Often these young writers are yet to find their path in life, and their writing provides a valuable introspection into their values, hopes and dreams. As a consultant, it is a humbling experience to be there, and witness this fascinating process.
And yet, no matter how inspiring, poetic and even mythical these experiences may be, they are no substitute for learning from the source.
Back To The Screenwriting Source
A few years back, a member of a screenwriting forum was eaten alive when he dared to ask for a method to learn screenwriting for free. Many of the readers had paid good money for their education, and they came down on the boy to annihilate him.
It turned out the boy didn’t know any better. He was new to screenwriting, and with a mental health disorder he didn’t know how to be diplomatic when asking his question.
It set me thinking.
Screenwriting books and gurus have only been around since the 1970’s, while some of the very best movies were written long before.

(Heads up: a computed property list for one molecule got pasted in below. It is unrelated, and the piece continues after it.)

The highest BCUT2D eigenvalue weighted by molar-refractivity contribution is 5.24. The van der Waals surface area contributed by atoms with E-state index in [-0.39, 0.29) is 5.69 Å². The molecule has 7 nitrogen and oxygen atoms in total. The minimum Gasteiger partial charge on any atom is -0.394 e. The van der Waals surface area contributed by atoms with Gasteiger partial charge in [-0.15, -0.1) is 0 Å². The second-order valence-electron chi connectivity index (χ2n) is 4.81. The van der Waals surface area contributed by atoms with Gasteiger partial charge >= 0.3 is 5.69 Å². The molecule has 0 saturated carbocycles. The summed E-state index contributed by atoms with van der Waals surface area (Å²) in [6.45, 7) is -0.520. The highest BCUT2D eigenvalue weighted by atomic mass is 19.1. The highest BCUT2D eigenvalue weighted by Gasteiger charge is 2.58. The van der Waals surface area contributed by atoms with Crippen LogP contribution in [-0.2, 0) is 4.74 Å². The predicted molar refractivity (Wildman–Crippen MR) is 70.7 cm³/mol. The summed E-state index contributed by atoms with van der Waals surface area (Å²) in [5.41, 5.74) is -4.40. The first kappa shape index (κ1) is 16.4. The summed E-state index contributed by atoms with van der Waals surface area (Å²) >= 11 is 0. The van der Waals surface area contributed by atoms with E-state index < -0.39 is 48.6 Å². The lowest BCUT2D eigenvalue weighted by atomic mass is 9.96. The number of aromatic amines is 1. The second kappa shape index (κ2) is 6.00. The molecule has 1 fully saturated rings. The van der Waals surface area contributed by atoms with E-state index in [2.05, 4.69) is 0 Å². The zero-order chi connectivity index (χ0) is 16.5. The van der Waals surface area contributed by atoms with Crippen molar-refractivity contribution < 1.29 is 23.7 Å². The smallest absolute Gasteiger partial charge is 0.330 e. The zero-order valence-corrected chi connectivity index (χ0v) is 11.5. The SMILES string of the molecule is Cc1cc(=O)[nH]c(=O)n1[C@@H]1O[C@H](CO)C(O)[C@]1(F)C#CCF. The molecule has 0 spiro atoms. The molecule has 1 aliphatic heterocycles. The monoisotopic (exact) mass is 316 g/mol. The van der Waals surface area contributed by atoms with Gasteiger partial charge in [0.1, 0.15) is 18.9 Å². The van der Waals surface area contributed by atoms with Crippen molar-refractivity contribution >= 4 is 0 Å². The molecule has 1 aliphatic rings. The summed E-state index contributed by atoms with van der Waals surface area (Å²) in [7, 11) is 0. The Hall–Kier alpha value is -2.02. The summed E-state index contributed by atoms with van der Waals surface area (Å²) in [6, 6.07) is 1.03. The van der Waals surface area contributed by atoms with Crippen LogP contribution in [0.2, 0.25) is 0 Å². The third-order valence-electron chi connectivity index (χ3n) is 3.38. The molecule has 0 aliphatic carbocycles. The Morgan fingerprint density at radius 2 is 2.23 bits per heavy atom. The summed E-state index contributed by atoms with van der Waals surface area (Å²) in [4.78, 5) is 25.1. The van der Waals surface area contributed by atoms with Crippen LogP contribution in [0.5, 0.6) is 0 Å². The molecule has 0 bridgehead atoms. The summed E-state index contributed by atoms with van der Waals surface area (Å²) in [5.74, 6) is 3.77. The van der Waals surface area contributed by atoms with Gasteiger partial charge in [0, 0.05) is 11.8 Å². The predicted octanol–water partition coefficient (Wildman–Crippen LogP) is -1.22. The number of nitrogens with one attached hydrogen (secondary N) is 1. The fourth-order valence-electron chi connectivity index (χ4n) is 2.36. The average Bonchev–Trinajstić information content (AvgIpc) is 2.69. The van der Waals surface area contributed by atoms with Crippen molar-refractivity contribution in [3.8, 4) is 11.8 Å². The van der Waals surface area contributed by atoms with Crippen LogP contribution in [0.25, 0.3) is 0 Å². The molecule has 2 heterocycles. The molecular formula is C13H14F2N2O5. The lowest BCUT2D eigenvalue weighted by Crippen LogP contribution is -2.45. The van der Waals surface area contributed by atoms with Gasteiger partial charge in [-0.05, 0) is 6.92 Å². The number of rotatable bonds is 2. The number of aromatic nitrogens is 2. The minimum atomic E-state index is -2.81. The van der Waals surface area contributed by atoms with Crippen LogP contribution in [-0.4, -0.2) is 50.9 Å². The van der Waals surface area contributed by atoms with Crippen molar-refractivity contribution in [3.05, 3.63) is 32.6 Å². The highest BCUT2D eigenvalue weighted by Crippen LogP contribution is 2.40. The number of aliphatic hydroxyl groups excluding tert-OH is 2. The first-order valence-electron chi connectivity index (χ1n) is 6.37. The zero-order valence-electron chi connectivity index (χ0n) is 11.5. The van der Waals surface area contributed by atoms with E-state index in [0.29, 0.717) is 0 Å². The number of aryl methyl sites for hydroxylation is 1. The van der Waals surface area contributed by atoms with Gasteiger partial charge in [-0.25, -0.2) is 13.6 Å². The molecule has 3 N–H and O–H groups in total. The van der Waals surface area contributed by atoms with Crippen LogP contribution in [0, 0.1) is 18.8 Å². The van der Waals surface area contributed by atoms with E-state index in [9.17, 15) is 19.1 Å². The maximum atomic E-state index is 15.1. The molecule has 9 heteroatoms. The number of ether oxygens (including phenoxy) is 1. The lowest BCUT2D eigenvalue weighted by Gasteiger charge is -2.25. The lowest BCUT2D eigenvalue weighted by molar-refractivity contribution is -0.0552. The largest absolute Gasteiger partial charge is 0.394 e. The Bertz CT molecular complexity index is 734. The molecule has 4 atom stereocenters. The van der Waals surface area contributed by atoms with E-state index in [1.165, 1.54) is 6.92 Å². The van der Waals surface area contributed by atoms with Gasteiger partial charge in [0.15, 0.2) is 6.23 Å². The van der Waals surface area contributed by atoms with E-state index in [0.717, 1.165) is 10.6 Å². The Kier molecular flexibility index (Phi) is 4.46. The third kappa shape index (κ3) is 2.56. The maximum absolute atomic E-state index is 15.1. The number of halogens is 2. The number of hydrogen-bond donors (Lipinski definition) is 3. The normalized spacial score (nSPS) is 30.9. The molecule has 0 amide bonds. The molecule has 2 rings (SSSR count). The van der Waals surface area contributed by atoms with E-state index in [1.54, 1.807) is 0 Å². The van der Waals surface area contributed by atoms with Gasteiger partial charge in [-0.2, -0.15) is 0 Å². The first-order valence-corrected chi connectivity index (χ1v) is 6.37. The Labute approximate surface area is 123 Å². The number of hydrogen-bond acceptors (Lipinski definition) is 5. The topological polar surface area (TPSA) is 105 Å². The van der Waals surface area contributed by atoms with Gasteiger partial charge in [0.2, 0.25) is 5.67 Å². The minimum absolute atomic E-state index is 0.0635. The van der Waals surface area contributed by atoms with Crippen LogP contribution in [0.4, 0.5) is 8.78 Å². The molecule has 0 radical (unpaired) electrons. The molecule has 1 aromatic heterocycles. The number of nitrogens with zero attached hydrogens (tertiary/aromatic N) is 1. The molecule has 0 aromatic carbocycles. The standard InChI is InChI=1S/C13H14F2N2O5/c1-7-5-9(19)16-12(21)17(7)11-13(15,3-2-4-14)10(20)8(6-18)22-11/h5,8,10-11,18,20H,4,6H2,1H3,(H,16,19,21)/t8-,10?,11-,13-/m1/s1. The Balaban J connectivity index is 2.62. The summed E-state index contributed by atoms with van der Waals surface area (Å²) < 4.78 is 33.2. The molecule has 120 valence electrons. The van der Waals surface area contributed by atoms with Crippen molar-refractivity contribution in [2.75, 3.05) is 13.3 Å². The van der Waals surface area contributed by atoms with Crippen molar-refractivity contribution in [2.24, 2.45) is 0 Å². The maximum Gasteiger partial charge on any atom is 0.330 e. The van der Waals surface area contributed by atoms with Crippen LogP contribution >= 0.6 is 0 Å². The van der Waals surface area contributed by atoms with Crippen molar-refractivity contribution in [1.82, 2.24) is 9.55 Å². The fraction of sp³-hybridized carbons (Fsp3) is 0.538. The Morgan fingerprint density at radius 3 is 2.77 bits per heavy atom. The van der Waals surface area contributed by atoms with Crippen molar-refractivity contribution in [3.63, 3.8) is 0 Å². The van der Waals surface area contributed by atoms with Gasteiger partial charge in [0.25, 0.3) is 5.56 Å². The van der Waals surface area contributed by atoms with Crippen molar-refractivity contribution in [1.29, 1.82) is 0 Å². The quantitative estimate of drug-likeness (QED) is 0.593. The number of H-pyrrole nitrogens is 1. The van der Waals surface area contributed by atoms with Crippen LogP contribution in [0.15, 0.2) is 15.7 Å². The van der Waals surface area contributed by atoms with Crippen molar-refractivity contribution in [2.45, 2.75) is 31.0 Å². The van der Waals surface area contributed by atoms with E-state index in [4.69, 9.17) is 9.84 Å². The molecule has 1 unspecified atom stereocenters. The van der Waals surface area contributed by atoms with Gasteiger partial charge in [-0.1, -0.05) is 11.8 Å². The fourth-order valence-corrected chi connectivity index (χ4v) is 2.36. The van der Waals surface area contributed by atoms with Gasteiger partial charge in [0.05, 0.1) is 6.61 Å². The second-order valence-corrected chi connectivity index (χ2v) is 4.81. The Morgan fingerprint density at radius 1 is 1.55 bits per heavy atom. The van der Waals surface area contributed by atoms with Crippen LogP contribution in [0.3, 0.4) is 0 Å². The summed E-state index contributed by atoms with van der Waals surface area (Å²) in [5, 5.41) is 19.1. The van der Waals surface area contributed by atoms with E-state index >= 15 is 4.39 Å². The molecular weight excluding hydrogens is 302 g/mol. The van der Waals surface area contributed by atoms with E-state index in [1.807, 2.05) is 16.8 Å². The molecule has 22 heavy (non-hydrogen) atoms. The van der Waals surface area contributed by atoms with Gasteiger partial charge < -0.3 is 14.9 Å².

How did screenwriters learn the craft before there were any gurus around?
My guess? From reading great screenplays, stage plays, and novels.
It seems that we have collectively forgotten that the best learning lies in the best scripts. Yet, students these days seem to believe they can educate themselves without opening a single screenplay.
From reading lots of great scripts, you can learn style, structure and dialogue, virtually by osmosis.
One of my most dedicated students used to read a full-length feature screenplay every day, for months. This experience helped him so much, that he skyrocketed to the top of the best screenwriting contests, and was introduced to Hollywood agents. You can do this, too.
To be perfectly honest, though…
Just reading scripts is not going to cut it, either.
Thousands of screenplays are available online at any given time. They’re only a download away. So why don’t we all get to work, like, now?
It turns out to be a massive challenge to tell the wheat from the chaff.
Many are mere dialogue transcripts, which is utterly useless for the screenwriter who wants to learn how to use proper formatting and descriptive style.